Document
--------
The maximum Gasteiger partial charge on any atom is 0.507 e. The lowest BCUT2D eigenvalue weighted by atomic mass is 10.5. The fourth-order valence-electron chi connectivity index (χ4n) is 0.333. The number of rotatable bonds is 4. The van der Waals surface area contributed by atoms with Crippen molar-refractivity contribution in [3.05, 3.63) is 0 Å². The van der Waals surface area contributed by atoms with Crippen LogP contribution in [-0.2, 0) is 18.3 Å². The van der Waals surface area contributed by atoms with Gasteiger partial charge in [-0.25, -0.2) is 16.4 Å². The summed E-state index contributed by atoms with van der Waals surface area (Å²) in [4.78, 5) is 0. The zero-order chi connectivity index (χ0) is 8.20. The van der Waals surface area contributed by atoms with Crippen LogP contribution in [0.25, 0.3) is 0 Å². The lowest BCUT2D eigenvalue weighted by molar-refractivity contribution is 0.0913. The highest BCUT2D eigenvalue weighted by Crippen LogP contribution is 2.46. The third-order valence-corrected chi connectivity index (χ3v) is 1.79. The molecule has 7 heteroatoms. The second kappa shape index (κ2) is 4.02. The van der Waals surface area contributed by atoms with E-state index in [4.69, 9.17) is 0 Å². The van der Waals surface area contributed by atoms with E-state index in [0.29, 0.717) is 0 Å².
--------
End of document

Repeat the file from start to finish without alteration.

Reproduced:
The maximum Gasteiger partial charge on any atom is 0.507 e. The lowest BCUT2D eigenvalue weighted by atomic mass is 10.5. The fourth-order valence-electron chi connectivity index (χ4n) is 0.333. The number of rotatable bonds is 4. The van der Waals surface area contributed by atoms with Crippen molar-refractivity contribution in [3.05, 3.63) is 0 Å². The van der Waals surface area contributed by atoms with Crippen LogP contribution in [-0.2, 0) is 18.3 Å². The van der Waals surface area contributed by atoms with Gasteiger partial charge in [-0.25, -0.2) is 16.4 Å². The summed E-state index contributed by atoms with van der Waals surface area (Å²) in [4.78, 5) is 0. The zero-order chi connectivity index (χ0) is 8.20. The van der Waals surface area contributed by atoms with Crippen LogP contribution in [0.25, 0.3) is 0 Å². The lowest BCUT2D eigenvalue weighted by molar-refractivity contribution is 0.0913. The highest BCUT2D eigenvalue weighted by Crippen LogP contribution is 2.46. The third-order valence-corrected chi connectivity index (χ3v) is 1.79. The molecule has 7 heteroatoms. The second kappa shape index (κ2) is 4.02. The van der Waals surface area contributed by atoms with E-state index in [4.69, 9.17) is 0 Å². The van der Waals surface area contributed by atoms with E-state index in [0.29, 0.717) is 0 Å².